IGNIS
Goreville Limestone Member

Age:

Mississippian

Type designation:

Type section: In the quarry of the Southern Illinois Rock and Stone Company on the west side of Illinois Highway 37 at the north edge of Buncombe, 4 miles (6.4 km) south of Goreville, SW¼SW¼SE¼ sec. 10, and NW¼NW¼NE¼ sec. 15, T. 12 S., R. 2 E., Vienna quadrangle, Johnson County, Illinois (Swann, 1963, p. 44).

History of usage:

Named: Goreville Limestone Member of the Kinkaid Limestone (Swann, 1963).

Extended: Droste and Keller (1995, p. 14) adopted the name “Goreville Limestone Member” for the unnamed massive upper limestone interval in the Kinkaid Limestone in Indiana.

Description:

In Indiana, the Goreville Limestone Member is a massive medium- to light-gray and brownish-gray limestone and is sparingly dolomitic and cherty (Droste and Keller, 1995). The limestone is fine grained and includes some fossils. The member is typically 20 to 25 ft (6.1 to 7.6 m) thick (Droste and Keller, 1995).

Distribution: Droste and Keller (1995, fig. 16) mapped the Goreville Limestone Member in Posey County and southernmost Gibson County in the subsurface of southwestern Indiana.

Boundaries:

The upper and lower contacts of the Goreville Limestone Member are conformable except in areas where the unit is truncated by the Mississippian-Pennsylvanian unconformity (Droste and Keller, 1995).

Regional Indiana usage:

Illinois Basin (COSUNA 11)
Supergroup: none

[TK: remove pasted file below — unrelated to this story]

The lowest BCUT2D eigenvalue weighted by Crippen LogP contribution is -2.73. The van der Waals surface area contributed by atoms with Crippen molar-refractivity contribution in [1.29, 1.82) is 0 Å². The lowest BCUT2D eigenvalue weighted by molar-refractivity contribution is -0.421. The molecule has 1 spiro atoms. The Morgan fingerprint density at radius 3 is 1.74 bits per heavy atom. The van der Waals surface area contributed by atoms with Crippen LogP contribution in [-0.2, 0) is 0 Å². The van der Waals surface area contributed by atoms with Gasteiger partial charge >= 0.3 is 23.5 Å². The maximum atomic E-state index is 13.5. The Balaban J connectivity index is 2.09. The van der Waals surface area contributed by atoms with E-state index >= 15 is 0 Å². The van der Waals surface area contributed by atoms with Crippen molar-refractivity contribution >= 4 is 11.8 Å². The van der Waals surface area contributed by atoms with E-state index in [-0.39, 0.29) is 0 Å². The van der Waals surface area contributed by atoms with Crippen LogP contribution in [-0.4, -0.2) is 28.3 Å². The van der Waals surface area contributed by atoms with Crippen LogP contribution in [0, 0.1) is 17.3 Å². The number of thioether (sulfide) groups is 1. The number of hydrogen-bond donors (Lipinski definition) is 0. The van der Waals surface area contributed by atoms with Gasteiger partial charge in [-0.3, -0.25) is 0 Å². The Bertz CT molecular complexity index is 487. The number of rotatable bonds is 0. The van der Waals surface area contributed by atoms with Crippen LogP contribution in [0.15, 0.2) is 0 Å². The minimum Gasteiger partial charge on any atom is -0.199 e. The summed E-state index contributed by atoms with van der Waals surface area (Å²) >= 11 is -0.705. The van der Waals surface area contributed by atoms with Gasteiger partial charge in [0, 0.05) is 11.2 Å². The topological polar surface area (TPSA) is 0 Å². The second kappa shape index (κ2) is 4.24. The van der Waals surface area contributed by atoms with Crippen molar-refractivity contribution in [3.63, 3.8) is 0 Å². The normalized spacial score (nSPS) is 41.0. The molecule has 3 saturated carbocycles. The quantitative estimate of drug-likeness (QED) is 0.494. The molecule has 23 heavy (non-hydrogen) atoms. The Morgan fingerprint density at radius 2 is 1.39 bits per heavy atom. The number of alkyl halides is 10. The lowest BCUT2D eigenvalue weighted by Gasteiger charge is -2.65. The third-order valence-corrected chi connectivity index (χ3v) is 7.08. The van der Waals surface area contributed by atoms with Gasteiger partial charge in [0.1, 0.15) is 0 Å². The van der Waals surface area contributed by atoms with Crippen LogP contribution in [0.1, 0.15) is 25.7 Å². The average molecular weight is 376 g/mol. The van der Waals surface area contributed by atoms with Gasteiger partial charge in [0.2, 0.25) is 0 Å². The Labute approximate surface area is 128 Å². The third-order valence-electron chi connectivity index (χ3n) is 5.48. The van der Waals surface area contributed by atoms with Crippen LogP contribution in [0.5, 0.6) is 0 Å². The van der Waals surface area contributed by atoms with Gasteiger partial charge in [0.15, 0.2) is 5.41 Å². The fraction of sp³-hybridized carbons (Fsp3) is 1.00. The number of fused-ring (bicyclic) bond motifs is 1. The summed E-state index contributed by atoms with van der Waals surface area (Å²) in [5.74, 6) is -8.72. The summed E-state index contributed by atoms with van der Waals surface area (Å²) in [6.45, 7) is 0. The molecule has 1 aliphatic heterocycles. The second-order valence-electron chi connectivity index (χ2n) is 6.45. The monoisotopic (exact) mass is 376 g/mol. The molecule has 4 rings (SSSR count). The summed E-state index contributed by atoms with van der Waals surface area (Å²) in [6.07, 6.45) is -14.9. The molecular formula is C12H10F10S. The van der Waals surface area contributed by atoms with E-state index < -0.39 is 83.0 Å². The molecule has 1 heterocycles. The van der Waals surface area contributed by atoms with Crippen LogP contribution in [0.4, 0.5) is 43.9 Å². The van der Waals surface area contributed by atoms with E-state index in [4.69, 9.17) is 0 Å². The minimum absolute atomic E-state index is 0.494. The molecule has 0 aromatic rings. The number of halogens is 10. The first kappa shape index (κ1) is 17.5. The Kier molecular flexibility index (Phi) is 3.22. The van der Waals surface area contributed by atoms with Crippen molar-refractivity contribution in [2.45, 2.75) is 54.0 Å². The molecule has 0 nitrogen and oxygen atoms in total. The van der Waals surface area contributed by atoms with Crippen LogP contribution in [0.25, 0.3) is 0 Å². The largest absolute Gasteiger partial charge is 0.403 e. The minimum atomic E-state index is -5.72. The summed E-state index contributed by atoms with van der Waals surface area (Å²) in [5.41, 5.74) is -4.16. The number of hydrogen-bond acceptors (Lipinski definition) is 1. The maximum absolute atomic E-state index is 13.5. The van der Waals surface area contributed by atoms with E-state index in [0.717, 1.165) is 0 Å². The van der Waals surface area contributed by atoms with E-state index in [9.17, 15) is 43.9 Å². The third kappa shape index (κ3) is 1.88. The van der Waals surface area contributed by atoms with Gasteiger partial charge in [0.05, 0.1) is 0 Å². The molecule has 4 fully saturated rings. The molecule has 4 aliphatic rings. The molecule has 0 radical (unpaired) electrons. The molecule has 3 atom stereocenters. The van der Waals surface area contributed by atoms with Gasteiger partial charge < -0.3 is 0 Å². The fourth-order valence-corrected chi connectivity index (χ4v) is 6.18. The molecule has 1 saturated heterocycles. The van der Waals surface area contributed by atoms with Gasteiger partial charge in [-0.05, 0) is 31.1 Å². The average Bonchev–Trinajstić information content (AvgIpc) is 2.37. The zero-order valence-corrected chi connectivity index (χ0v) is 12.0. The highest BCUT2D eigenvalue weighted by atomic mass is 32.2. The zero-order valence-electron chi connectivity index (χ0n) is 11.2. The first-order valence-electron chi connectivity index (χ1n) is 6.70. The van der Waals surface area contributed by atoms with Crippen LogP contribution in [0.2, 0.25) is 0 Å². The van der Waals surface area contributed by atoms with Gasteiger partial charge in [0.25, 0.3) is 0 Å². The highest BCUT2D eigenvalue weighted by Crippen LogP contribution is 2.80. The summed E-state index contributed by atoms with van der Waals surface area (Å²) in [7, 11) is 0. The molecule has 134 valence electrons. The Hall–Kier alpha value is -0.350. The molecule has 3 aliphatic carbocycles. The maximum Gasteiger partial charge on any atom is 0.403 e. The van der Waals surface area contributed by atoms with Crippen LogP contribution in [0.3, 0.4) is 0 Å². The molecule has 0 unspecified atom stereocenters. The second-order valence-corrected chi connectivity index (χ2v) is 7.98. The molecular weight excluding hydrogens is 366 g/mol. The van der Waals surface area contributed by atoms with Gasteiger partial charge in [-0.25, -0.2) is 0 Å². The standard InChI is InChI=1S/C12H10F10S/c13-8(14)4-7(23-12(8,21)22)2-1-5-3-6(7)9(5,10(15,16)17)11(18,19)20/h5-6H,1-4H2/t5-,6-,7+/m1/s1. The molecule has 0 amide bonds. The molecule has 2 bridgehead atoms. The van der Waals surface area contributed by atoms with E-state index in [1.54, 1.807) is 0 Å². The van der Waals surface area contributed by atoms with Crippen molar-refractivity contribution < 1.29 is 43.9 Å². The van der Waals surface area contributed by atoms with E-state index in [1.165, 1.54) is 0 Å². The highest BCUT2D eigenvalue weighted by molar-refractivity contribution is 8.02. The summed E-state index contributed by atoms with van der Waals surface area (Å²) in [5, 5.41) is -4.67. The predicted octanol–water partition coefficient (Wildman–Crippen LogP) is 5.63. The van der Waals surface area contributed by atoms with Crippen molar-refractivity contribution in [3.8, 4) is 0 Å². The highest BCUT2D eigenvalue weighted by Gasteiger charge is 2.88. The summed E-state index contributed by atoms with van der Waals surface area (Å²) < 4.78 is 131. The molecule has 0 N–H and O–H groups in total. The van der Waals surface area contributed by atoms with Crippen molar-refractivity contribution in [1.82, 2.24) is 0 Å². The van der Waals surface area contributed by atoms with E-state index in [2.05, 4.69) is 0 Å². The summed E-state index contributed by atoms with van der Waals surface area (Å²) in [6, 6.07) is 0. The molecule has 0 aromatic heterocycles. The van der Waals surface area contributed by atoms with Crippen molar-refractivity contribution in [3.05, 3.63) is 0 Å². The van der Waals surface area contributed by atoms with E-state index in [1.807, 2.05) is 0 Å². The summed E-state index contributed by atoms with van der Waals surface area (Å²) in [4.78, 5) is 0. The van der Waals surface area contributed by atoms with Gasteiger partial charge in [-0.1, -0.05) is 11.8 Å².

Group: Buffalo Wallow Group
Formation: Kinkaid Limestone
Member: Goreville Limestone Member

Misc/Abandoned Names:

None

Geologic Map Unit Designation:

Mkg

Note: Hansen (1991, p. 52) in Suggestions to authors of the reports of the United States Geological Survey noted that letter symbols for map units are considered to be unique to each geologic map and that adjacent maps do not necessarily need to use the same symbols for the same map unit. Therefore, map unit abbreviations in the Indiana Geologic Names Information System should be regarded simply as recommendations.

COSUNA areas and regional terminology

Names for geologic units vary across Indiana. The Midwestern Basin and Arches Region COSUNA chart (Shaver, 1984) was developed to strategically document such variations in terminology. The geologic map (below left) is derived from this chart and provides an index to the five defined COSUNA regions in Indiana. The regions are generally based on regional bedrock outcrop patterns and major structural features in Indiana. (Click the maps below to view more detailed maps of COSUNA regions and major structural features in Indiana.)

Map showing the COSUNA areas (heavy black line) that approximate regional bedrock outcrop patterns and major structural features in Indiana, and the COSUNA numbers (large bold font) for these areas. The COSUNA boundaries are limited to state and county boundaries that facilitate coding.

COSUNA areas and numbers that approximate regional bedrock outcrop patterns and major structural features in Indiana.

Map showing major tectonic features that affect bedrock geology in Indiana.

Major tectonic features that affect bedrock geology in Indiana.

References:

Droste, J. B., and Keller, S. J., 1995, Subsurface stratigraphy and distribution of oil fields of the Buffalo Wallow Group (Mississippian) in Indiana: Indiana Geological Survey Bulletin 63, 24 p.

Hansen, W. R., 1991, Suggestions to authors of the reports of the United States Geological Survey (7th ed.): Washington, D.C., U.S. Geological Survey, 289 p.

Shaver, R. H., coordinator, 1984, Midwestern basin and arches region–correlation of stratigraphic units in North America (COSUNA): American Association of Petroleum Geologists Correlation Chart Series.

Swann, D. H., 1963, Classification of Genevievian and Chesterian (Late Mississippian) rocks of Illinois: Illinois State Geological Survey Report of Investigations 216, 91 p.



For additional information contact:

Nancy Hasenmueller (hasenmue@indiana.edu)
Date last revised: February 13, 2013

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